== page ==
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Johnny Depp vs. Hunter S. Thompson

An insight to the character of Raoul Duke, portrayed in the film adaptation of Fear and Loathing in Las Vegas.

Though Hunter S Thompson is often portrayed by alter ego, Raoul Duke, many of the categorized events were actually experienced by Thompson himself. His characteristics are typically drug-induced, sporadic qualities that exaggerate an otherwise sober individual. I, however, find the persona of Thompson enlightening and comedic as his fictional character critiques the norm of society and engages in abnormal conflicts. The respective literature I associate this article in particular with, is that of film adaptation Fear and Loathing in Las Vegas; featuring Johnny Depp as Duke.

Also known as A Savage Journey to the Heart of the American Dream, the story exhibits Duke and his attorney, Dr. Gonzo, as they interact with characters in a drug-induced state travel through Las Vegas. The original piece was firstly published in Rolling Stone in 1971, and eventually printed as a novel. The factual events are described by Thompson through the perspective of Duke and Gonzo, played by Benicio Del Toro. The latter events and scenes delivered are quite debatable, likely to even Thompson, himself. The heave usage of drugs including marijuana, alcohol, and other chemical substances quite literally deceive the mind of reality and probability. Hallucinogenic trips take place in hotel rooms, automobiles, and other spiritual visions.

Initially, actors such as John Cusack and Jack Nicholson were cast to portray the young journalist. However, after a briefly meeting with Johnny Depp, Thompson declared that no other actor could rightly play such a character. Depp became accustomed to the role by conversing with Thompson and attempting to mimic his physical posture and speech recognitions. Much of Thompson’s clothing was borrowed by Depp, as well as his car, identification cards, and other incomparable inflections needed to drastically portray the role. Supposedly, Thompson even shaved his head!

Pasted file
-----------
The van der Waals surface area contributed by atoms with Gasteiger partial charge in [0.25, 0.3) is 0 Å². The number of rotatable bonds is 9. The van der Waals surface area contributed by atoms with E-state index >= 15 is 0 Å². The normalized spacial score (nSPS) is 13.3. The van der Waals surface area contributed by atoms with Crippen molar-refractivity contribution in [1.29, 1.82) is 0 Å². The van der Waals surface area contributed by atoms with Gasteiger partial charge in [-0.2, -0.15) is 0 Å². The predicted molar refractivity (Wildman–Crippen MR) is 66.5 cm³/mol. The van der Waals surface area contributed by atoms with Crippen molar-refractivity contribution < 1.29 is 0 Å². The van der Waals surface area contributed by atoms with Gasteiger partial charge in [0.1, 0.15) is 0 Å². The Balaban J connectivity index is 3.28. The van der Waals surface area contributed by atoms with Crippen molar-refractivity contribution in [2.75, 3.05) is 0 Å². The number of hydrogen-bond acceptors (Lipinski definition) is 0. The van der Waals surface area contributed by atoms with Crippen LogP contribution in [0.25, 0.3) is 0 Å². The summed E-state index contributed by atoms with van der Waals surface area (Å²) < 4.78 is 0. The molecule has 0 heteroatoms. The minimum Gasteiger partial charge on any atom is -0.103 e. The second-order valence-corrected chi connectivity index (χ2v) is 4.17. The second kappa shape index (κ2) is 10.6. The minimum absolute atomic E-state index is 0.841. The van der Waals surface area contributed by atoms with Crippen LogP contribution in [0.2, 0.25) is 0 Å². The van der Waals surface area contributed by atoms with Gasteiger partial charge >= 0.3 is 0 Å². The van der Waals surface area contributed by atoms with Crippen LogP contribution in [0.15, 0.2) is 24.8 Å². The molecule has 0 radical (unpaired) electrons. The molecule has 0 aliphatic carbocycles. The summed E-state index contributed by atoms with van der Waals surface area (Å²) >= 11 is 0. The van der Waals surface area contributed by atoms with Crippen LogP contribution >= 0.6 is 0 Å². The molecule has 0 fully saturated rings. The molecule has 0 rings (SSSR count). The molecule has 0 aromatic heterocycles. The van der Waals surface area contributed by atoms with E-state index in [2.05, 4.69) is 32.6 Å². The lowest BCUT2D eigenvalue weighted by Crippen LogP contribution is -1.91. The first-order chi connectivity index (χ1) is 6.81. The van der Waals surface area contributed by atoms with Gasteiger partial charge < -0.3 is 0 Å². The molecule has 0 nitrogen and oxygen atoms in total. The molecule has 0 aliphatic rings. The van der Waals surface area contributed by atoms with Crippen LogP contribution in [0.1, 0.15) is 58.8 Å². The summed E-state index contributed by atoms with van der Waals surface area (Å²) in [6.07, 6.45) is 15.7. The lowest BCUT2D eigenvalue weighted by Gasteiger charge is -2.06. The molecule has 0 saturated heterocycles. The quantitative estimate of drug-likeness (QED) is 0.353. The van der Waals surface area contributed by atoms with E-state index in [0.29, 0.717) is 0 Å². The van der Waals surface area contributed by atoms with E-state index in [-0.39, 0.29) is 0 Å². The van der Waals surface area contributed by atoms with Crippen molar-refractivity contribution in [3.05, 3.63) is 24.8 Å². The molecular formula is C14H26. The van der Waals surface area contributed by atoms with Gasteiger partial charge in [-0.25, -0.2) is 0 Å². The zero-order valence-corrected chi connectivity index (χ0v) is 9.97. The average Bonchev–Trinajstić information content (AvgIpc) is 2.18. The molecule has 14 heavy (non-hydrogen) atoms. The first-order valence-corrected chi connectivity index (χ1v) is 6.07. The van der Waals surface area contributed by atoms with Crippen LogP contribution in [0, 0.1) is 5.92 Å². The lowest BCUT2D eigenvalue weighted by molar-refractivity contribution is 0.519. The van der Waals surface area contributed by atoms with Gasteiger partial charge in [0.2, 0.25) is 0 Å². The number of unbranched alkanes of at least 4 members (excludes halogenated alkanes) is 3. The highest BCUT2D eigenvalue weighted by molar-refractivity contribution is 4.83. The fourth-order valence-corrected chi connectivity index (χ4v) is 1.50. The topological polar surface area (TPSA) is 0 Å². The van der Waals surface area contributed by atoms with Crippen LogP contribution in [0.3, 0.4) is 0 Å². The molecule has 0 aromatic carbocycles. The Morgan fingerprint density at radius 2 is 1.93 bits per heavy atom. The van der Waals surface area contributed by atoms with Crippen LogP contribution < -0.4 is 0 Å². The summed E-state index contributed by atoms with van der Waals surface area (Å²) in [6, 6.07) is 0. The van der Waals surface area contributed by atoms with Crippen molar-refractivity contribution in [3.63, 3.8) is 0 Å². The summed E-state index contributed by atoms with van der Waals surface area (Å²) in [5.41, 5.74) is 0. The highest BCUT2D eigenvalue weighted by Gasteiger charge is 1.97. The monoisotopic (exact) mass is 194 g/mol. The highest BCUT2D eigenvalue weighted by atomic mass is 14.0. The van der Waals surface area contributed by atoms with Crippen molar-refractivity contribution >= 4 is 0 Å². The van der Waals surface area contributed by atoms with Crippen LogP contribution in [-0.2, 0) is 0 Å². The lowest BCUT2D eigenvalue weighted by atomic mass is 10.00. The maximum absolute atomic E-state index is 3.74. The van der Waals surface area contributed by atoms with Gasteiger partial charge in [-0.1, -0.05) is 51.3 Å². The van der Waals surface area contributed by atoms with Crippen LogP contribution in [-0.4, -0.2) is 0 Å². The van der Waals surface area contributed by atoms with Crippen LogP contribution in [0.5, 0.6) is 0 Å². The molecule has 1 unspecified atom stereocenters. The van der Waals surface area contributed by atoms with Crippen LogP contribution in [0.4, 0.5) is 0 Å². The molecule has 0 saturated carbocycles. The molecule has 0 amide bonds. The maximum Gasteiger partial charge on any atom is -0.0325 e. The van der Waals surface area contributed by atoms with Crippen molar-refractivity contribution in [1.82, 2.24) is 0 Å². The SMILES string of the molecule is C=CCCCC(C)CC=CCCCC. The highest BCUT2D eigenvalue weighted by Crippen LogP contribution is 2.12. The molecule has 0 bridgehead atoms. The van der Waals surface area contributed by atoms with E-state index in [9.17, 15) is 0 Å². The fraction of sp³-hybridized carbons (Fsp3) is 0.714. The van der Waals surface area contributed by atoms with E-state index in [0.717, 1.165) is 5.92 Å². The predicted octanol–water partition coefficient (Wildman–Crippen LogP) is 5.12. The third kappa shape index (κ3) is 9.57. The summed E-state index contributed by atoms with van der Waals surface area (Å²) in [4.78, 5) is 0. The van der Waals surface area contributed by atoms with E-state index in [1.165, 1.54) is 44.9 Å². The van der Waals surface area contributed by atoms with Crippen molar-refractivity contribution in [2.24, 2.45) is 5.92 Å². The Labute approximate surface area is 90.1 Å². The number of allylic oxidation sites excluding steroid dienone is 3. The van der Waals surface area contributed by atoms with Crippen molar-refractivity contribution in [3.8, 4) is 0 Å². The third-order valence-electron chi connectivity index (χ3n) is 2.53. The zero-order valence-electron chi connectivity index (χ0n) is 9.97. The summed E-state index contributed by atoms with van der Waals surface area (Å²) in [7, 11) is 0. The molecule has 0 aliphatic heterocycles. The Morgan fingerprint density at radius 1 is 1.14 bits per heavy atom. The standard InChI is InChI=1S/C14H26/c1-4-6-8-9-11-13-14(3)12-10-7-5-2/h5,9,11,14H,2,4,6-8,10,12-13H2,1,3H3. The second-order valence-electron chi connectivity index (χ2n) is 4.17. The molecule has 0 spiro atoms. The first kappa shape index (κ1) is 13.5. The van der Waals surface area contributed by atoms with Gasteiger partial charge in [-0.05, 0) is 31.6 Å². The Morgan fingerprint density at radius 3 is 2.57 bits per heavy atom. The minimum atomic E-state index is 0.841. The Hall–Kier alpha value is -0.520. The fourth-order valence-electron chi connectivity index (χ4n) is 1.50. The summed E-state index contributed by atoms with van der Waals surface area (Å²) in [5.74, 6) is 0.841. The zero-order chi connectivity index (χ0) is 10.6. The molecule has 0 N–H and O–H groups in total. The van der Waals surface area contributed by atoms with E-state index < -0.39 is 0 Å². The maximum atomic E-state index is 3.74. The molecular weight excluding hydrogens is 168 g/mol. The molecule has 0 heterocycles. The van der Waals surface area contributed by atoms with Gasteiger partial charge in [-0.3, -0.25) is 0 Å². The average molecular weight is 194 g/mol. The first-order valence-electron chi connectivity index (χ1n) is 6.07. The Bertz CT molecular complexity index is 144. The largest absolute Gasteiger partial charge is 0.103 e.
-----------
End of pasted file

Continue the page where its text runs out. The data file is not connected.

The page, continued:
Apparently, Thompson was greatly impressed by Depp’s performance, as the writer will once again include Depp in the story The Rum Diary, in 2010. This performance will exhibit Depp as freelance writer, Paul Kemp, who attempts to redefine his life in the Caribbean, surrounding by many prolific and exciting characters. Unfortunately, the late Thompson will be unable to participate in the film adaptation; though I am sure Depp will prove splendid and is the obvious choice to remake such a tale.

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1 Comment
  1. Posted January 16, 2010 at 11:37 pm

    Very interesting. I, myself, am an aficionado of the Terry Gilliam film, and it is good to be reminded how good it was. And Depp had Thompson/Duke to the life – when Thompson saw Depp say “can’t stop here – this is bat country”, he was apparently tripping on deja-vu. Another interesting thing was that before he would let Depp interview him, Thompson insisted he take part in a “lost weekend”!

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